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The web-based editor

You can use the web-based editor to edit files and commit your changes.

Note: The editor is currently in beta preview. You can provide feedback in our Discussions.

About the editor

The editor introduces a lightweight editing experience that runs entirely in your browser. With the editor, you can navigate files and source code repositories from GitHub, and make and commit code changes. You can open any repository, fork, or pull request in the editor.

The editor is available to everyone for free on

The editor provides many of the benefits of Visual Studio Code, such as search, syntax highlighting, and a source control view. You can also use Settings Sync to share your own VS Code settings with the editor. For more information, see "Settings Sync" in the VS Code documentation.

The editor runs entirely in your browser’s sandbox. The editor doesn’t clone the repository, but instead uses the GitHub Repositories extension to carry out most of the functionality that you will use. Your work is saved in the browser’s local storage until you commit it. You should commit your changes regularly to ensure that they're always accessible.

You must be signed in to to use the editor.

Opening the editor

You can open any GitHub repository in in either of the following ways:

  • To open the repository in the same browser tab, press . while browsing any repository or pull request on GitHub.

    To open the repository in a new browser tab, press >.

  • Change the URL from "" to "".

  • When viewing a file, select the dropdown menu and click

    Screenshot of the dropdown menu for the edit icon. The option "" is highlighted with a dark orange outline.

Codespaces and

Both and GitHub Codespaces allow you to edit your code straight from your repository. However, both have slightly different benefits, depending on your use case.

github.devGitHub Codespaces
CostFree.Free monthly quota of usage for personal accounts. For information on pricing, see "About billing for GitHub Codespaces."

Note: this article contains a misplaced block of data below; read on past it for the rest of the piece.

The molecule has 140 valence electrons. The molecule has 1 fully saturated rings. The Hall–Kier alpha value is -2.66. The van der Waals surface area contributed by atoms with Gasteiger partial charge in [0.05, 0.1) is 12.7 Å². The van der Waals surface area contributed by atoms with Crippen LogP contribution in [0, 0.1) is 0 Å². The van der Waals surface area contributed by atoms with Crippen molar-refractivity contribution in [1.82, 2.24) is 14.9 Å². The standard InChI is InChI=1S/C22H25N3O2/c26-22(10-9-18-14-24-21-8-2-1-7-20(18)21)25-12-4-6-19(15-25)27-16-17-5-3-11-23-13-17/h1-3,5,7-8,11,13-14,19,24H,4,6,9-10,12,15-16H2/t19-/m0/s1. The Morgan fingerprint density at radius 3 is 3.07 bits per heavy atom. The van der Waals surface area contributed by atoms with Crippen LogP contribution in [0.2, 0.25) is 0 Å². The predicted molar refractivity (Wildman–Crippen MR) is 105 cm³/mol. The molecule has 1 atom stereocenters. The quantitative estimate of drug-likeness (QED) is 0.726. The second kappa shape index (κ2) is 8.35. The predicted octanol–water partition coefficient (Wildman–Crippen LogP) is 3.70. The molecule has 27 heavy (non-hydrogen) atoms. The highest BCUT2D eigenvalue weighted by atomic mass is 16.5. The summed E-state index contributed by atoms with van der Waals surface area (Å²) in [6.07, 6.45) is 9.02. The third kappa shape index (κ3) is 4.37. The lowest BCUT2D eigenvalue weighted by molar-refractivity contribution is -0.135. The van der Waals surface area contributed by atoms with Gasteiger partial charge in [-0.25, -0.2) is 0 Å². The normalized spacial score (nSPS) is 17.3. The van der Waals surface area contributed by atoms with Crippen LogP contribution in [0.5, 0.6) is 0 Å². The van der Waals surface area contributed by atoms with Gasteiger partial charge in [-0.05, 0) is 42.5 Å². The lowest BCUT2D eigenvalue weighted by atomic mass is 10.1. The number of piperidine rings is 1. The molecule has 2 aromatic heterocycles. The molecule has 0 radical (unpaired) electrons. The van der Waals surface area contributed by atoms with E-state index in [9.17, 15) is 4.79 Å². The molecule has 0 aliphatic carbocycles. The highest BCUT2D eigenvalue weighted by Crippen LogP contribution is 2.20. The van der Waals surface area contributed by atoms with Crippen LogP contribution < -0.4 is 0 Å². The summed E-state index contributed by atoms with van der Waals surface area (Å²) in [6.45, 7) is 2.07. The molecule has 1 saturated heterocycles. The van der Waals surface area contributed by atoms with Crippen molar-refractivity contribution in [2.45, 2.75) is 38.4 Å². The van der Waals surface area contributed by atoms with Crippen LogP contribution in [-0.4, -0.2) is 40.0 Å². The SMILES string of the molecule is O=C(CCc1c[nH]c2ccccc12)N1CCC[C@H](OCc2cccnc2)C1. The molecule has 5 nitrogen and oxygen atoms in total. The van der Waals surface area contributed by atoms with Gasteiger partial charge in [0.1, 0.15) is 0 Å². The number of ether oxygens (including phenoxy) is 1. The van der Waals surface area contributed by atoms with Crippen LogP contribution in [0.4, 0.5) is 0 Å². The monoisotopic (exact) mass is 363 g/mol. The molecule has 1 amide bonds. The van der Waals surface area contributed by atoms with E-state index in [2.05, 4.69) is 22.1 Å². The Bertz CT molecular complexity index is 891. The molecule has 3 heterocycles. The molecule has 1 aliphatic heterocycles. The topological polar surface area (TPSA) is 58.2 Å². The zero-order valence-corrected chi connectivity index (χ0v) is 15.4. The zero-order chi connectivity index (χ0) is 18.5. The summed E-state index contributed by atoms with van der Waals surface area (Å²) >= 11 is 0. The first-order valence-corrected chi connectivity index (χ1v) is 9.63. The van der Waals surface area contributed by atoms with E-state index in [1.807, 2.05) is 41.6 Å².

AvailabilityAvailable to everyone on to everyone on
Start opens instantly with a key-press and you can start using it right away, without having to wait for additional configuration or installation.When you create or resume a codespace, the codespace is assigned a VM and the container is configured based on the contents of a devcontainer.json file. This set up may take a few minutes to create the environment. For more information, see "Creating a codespace for a repository."
ComputeThere is no associated compute, so you won’t be able to build and run your code or use the integrated terminal.With GitHub Codespaces, you get the power of a dedicated VM on which you can run and debug your application.
Terminal accessNone.GitHub Codespaces provides a common set of tools by default, meaning that you can use the Terminal exactly as you would in your local environment.
ExtensionsOnly a subset of extensions that can run in the web will appear in the Extensions View and can be installed. For more information, see "Using extensions."With GitHub Codespaces, you can use most extensions from the Visual Studio Code Marketplace.

Continue working on Codespaces

You can start your workflow in and continue working on a codespace. If you try to access the Run and Debug View or the Terminal, you'll be notified that they are not available in

To continue your work in a codespace, click Continue Working on… and select Create New Codespace to create a codespace on your current branch. Before you choose this option, you must commit any changes.

Screenshot of the "Run and Debug" side bar with a message saying that this feature is not available, and a "Continue Working On" button.

Using source control

When you use, all actions are managed through the "Source Control" view, which is located in the Activity Bar on the left hand side. For more information on the "Source Control" view, see "Version Control" in the VS Code documentation.

Because uses the GitHub Repositories extension to power its functionality, you can switch branches without needing to stash changes. For more information, see "GitHub Repositories" in the VS Code documentation.

Create a new branch

  1. If the current branch is not shown in the status bar, at the bottom of your codespace, right-click the status bar and select Source control.

  2. Click the branch name in the status bar.

    Screenshot of the branch name displayed in the status bar of VS Code.

  3. In the dropdown, either click the branch you want to switch to, or enter the name for a new branch and click Create new branch.